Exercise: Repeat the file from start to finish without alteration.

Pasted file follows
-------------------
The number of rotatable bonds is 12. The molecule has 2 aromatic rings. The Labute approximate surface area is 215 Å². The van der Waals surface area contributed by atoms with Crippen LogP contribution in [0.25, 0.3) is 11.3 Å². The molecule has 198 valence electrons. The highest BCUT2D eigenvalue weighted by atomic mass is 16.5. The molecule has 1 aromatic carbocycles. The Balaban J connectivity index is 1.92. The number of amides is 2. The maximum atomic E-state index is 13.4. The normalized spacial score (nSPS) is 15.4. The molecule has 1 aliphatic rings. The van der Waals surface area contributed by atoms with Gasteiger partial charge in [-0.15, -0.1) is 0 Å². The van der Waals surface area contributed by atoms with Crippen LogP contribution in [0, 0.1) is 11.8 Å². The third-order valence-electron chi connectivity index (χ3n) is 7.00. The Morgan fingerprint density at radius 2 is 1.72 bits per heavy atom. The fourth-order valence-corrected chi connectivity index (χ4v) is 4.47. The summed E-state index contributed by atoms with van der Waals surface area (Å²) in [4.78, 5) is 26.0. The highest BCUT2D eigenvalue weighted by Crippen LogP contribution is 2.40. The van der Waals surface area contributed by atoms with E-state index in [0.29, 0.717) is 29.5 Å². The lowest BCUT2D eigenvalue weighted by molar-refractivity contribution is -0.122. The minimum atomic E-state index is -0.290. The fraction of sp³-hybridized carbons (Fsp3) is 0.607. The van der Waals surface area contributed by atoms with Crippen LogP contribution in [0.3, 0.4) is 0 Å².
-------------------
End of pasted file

The number of rotatable bonds is 12. The molecule has 2 aromatic rings. The Labute approximate surface area is 215 Å². The van der Waals surface area contributed by atoms with Crippen LogP contribution in [0.25, 0.3) is 11.3 Å². The molecule has 198 valence electrons. The highest BCUT2D eigenvalue weighted by atomic mass is 16.5. The molecule has 1 aromatic carbocycles. The Balaban J connectivity index is 1.92. The number of amides is 2. The maximum atomic E-state index is 13.4. The normalized spacial score (nSPS) is 15.4. The molecule has 1 aliphatic rings. The van der Waals surface area contributed by atoms with Gasteiger partial charge in [-0.15, -0.1) is 0 Å². The van der Waals surface area contributed by atoms with Crippen LogP contribution in [0, 0.1) is 11.8 Å². The third-order valence-electron chi connectivity index (χ3n) is 7.00. The Morgan fingerprint density at radius 2 is 1.72 bits per heavy atom. The fourth-order valence-corrected chi connectivity index (χ4v) is 4.47. The summed E-state index contributed by atoms with van der Waals surface area (Å²) in [4.78, 5) is 26.0. The highest BCUT2D eigenvalue weighted by Crippen LogP contribution is 2.40. The van der Waals surface area contributed by atoms with E-state index in [0.29, 0.717) is 29.5 Å². The lowest BCUT2D eigenvalue weighted by molar-refractivity contribution is -0.122. The minimum atomic E-state index is -0.290. The fraction of sp³-hybridized carbons (Fsp3) is 0.607. The van der Waals surface area contributed by atoms with Crippen LogP contribution in [0.3, 0.4) is 0 Å².